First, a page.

Growing up in New Orleans, I never gave a thought to the food I was ingesting. In Louisiana, if it fits in a skillet – with or without a fight – we fry it and eat it. I also thought nothing of emptying three bowls of my grandma’s spaghetti or spicy seafood gumbo.
As I grew older those eating habits left me fatigued, and my bathroom scale showed a weight gain (which Tom says was slight and almost unnoticeable. LOL). The habits that worked fine when I was young no longer worked for me. I had to change my habits to maintain my weight and reclaim my physical energy. Thank God for vanity. It really does have an upside.
Physical energy is essential, not only for a healthy life but also to power endurance for your legal nurse consulting goals. Physical energy requires exercise, nutrition, sleep and a health maintenance plan. My travel schedule means exposure to lots of different types of meals, over which the quality is often out of my control (sort of). No matter how hard I try, I can’t always control the amounts of sodium and trans-fats or even get real extra-virgin olive oil for a salad. I have my own vices and do occasionally wrap myself around movie popcorn, fried chicken or a good bowl of spaghetti and meatballs.
To compensate for a precarious road diet plus my personal vices, we eat organic and real (not processed) foods at home. We consume lots of veggies (what Tom lovingly refers to as “weeds”). We try to avoid pastas (heartbreaking cold-turkey withdrawal for an Italian girl) and empty calories. Red wine stays. Tom’s come up with all sorts of medical reasons – improves eyesight, decreases heart disease, relaxes muscles and I wholeheartedly agree with all of them.
The more empty calories we eat, the more we crave and the less healthy our bodies become. The fewer empty calories we eat, the less we crave and the easier it is for us to stay healthy.
I’ve always been a hearty eater. One of my friends calls me “the eating machine.” Self-deprivation diets are demoralizing. I’d much rather exercise so that I don’t gain weight every time I look at a bag of movie popcorn. I exercise six times a week, first thing in the morning. My workday starts early and it ends when it ends, whenever that may be. If I don’t work out at the beginning of the day, chances are I won’t get to it at the end of the day.
I once naively scheduled Pilates lessons at the end of the day. Paying for more no-show classes than classes I attended persuaded me to face the facts: I’m more energized for exercise in the mornings and if I don’t jump in and get it done early, my legal nurse consulting business gets in the way. I learned to put exercise at the beginning, not the end of my day.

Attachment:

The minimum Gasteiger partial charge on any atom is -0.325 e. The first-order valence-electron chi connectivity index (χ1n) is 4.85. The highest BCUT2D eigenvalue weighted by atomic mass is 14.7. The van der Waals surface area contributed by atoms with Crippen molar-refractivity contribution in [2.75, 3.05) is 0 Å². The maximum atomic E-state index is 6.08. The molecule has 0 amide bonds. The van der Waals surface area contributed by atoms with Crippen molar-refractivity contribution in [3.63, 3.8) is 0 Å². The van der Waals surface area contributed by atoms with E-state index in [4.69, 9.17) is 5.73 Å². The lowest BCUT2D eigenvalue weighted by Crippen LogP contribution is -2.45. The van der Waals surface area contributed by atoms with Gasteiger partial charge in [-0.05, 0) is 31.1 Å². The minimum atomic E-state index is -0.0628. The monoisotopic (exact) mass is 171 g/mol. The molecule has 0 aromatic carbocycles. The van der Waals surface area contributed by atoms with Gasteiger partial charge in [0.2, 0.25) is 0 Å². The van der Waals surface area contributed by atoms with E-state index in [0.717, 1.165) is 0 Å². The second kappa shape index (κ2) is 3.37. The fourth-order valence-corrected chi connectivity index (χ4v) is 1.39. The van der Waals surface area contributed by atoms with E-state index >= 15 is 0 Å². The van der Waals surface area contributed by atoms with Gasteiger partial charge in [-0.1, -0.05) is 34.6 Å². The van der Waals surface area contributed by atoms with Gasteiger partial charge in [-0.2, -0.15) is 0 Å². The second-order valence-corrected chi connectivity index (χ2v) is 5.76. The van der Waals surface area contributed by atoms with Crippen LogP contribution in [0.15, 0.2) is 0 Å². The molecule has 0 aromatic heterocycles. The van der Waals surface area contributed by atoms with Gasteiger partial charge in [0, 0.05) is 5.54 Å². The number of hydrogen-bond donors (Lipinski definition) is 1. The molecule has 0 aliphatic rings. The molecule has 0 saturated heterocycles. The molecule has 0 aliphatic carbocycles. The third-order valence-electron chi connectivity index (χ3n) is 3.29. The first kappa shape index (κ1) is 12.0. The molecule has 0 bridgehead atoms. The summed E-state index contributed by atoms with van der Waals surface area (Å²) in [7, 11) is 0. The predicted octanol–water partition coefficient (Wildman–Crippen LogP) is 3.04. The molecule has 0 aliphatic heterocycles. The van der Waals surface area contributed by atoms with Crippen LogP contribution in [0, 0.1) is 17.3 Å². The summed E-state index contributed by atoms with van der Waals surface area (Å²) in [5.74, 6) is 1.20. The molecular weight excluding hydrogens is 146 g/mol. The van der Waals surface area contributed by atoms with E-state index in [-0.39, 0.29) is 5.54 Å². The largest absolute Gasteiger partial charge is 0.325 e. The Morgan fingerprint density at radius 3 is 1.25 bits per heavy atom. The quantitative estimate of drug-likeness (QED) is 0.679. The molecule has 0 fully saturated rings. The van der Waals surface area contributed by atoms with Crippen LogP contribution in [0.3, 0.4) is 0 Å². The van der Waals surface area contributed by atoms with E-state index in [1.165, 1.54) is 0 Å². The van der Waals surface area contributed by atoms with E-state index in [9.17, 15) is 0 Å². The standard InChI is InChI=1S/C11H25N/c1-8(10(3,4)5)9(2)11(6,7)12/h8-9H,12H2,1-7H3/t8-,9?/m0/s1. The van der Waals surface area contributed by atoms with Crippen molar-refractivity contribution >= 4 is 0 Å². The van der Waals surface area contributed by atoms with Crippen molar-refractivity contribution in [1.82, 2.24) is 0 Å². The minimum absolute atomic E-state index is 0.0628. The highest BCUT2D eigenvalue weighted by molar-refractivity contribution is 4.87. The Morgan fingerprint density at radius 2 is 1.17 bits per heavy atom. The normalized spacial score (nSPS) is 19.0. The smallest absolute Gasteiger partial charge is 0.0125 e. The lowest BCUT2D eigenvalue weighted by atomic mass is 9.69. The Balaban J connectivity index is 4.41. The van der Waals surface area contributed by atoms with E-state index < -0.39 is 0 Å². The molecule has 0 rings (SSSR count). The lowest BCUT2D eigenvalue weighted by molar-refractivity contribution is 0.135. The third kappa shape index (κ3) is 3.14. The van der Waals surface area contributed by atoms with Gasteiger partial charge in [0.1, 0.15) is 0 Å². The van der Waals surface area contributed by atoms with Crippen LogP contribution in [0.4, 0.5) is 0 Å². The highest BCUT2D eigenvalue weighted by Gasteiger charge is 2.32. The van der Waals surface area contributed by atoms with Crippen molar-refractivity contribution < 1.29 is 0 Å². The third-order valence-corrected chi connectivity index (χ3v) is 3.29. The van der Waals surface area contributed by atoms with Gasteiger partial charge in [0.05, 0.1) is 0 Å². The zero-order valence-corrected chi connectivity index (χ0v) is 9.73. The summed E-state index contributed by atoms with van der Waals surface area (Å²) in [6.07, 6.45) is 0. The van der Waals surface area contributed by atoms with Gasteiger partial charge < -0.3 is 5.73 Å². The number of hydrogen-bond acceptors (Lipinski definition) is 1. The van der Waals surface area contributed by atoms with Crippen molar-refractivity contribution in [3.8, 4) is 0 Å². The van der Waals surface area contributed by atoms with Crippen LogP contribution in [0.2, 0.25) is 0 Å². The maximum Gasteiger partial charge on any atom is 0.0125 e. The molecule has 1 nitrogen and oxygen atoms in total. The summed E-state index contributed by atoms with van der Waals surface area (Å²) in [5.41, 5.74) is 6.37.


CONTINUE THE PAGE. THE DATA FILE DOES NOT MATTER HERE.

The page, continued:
- Gas up! Without being fanatical, give your body the fuel it needs. Boost your energy with fruits, vegetables and protein. Refined carbs and sugars deplete energy. Maintain your weight at the optimal level. Think of the excess weight as a bag of groceries you have to carry all day long, depleting energy. A big mistake is skipping breakfast or lunch. If you only eat two meals a day you’re messing with your metabolism. Your body will compensate and you’ll lose steam later in the day. Another big mistake is avoiding fat altogether. Healthy fats such as omega 3s are essential for physical energy, beautiful skin, a clear mind and a strong immune system. A flavorful extra virgin olive oil is not only healthy, it also makes you want to eat more vegetables. You’ll feel more satiated if you include fat and protein with every meal. More and more research shows that sugar is the root cause of today’s diabetes and obesity epidemics and is probably related to heart disease, hypertension, cancer and Alzheimer’s. So dump the sugar and soak up some fat while you can remember to do so (fat’s much tastier anyway).
- Move it. Find a type of exercise (any exercise except possibly pole dancing) that sparks your fire. You need to enjoy what you’re doing in order to keep doing it. Create a plan that includes variety. Start with aerobics, such as walking, jogging or biking; add weight training three times a week to increase lean body mass and boost metabolism. Build core strength and flexibility. I dread doing planks but they really do work to strengthen the core. If you’re not self-motivated, try working out with a trainer or participate in a group class. It’s mental of course, but I always hold that plank longer when my trainer is watching. Consider a standing desk and alternate sitting and standing. The more you move, the more energetic you’ll feel.